Event report: Energy Efficiency Council national conference 2012

Released: 05 December, 2012
Event report: Energy Efficiency Council national conference 2012

In the words of the Energy Efficiency Council President, Simon James, 2012 has been a year of dramatic change in the Australian energy sector. In challenging economic times, rising energy prices and programs like the NSW Energy Saving Scheme and Clean Technology Investment Program have driven millions of dollars of investment in efficiency and cogeneration and a remarkable drop in energy demand.

The debate is changing, with growing recognition that Australia’s rising energy bills can be tackled through energy efficiency, reduced peak demand and smarter generation.

In November the Australian Government’s Energy White Paper said it simply:

“In the nation’s pursuit of energy affordability, climate change mitigation and energy security, energy productivity stands out as perhaps the single most cost-effective way to achieve those goals.”

It was against this backdrop that enLighten General Manager, Steve Cahill, participated in an industry and regulator discussion on LED Innovation and Progress on Day 1 of the Energy Efficiency Council's 2012 National Conference.

The key learnings from the discussion are summarised below:

LED advances

Vessi Ivanova, National Key Account Manager, Lighting Solutions at Phillips, one of the largest LED manufacturers globally,

  • Cost - By 2020 cool white LED chips will be 6 times cheaper compared to 2012 prices
  • Efficacy - Current high performing LED chips are outputting 100 Lumens/Watt, with up to 130 Lumens/watt LEDs emerging & 150 lumens/watt expected.
  • Global lighting market potential - The 2009 Philips global lighting market study (updated in 2010) estimated the market share of LED lighting at 12% in 2012 with expectations to grow to 50% by 2015.

Future technology trends

OLEDs (Organic LEDs)  a 2mm thick organic material between 2 electrodes on a glass surface. 

  1. No heat sink is required due to the large surface area
  2. No need for secondary optics
  3. Flexible use including transparencies, easy to embed into fabrics or onto surfaces
  4. Ability to change colour temperature to better simulate daylight

Minimum energy performance standards (MEPS)for LED lighting??

Mel Slade, Director of Lighting and Equipment Energy Efficiency Team at the Commonwealth Department of Climate Change & Energy Efficiency, focused on the lighting challenges for the Australian residential incandescent lamp and halogen downlight replacement markets.

The commonwealth is interested in extending the voluntary industry SSL products quality scheme, administered by the Lighting Council of Australia, to include all LED lighting products on the Australian market. Adoption of an International MEPS is a possibility, The International Energy Agency is running a 4E project covering performance metrics and harmonisation of test procedures for Solid State Lighting.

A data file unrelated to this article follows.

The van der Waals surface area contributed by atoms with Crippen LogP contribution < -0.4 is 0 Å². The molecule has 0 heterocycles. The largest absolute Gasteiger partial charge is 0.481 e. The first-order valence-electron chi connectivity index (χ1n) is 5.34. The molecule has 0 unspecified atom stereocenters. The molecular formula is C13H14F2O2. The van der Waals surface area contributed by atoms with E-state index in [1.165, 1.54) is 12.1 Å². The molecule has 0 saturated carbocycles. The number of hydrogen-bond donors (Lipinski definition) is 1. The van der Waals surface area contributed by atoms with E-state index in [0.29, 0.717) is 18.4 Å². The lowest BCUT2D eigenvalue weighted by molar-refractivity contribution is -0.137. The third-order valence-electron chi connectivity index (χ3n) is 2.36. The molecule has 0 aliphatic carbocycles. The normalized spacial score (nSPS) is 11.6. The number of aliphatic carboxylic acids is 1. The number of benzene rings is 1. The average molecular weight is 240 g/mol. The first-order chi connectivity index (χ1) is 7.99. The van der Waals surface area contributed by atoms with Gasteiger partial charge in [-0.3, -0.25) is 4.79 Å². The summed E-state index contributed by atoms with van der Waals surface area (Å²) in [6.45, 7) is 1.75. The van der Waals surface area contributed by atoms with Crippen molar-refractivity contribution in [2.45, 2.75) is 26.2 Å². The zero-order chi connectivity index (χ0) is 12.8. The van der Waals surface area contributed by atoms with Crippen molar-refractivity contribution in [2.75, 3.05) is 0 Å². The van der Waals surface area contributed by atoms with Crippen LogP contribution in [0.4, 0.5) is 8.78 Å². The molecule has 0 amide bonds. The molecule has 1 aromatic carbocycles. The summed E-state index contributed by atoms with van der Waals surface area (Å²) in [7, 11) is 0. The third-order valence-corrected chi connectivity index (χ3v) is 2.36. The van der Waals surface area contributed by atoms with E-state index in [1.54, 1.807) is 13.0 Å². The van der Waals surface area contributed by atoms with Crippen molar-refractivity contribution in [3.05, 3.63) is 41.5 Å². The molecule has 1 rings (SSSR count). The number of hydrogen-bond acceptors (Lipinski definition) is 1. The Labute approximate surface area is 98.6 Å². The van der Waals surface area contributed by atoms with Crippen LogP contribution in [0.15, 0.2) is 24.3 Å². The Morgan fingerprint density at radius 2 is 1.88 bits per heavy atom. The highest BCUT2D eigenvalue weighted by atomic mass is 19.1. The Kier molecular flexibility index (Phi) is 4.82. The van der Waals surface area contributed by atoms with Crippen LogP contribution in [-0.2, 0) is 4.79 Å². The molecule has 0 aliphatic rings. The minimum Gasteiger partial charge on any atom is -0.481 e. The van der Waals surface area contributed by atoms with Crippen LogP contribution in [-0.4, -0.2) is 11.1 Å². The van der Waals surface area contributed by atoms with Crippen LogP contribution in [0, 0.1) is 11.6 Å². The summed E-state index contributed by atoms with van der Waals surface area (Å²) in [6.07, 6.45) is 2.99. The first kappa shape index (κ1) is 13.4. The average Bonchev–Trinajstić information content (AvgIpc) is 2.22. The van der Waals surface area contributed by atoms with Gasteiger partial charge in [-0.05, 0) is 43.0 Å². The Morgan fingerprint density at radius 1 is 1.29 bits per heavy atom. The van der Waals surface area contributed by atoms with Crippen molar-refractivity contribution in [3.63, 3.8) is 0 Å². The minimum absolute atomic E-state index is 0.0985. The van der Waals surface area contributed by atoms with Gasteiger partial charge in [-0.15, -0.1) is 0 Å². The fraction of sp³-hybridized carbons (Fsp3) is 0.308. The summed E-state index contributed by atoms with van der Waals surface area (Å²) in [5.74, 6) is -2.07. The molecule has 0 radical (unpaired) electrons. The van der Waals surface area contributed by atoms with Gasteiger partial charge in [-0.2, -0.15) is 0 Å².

There is also potential for the National Measurement Institute to work with Australian lighting laboratories to specify what high performance LED Lighting looks like rather than adopt the US Energy Star specification, as New Zealand has done.

Sourcing quality components & the benefits of LED lighting controls

enLighten Australia's Steve Cahill role on the panel was to present from an Original Equipment Manufacturer (OEM) perspective re approach to sourcing quality luminaire components -LED chips, drivers, lenses, heat sinks, diffusers and reflective paper and to outline current and future controls solutions for LED lighting.

Controls solutions key learnings include

  • LED lighting allows for the ability to tailor  light delivery to suit the lighting need of specific areas - light where & when it is needed.
  • LED lighting energy savings potential further increases with smart controls from 50 to up to 90%
  • As a first step to lighting design, you need to understand what is located in the space / how is the space constructed / Is daylight available / How  people occupy the space
  • enLighten applies controls solutions according the area usage eg radar for high frequency large carparks, microwave sensors for low occupancy spaces such as fire stairs & back of house corridors and radio frequency controls for industrial & commercial areas for high bay lighting.

Download presentation: {module_literature,i,117020}

Panel participants. From left: Steve Cahill -enLighten Australia, Mel Slade -Department of Climate Change & Energy Efficiency, Vessi Ivanova - Philips, Rob Murray-Leach - Energy Efficiency Council 

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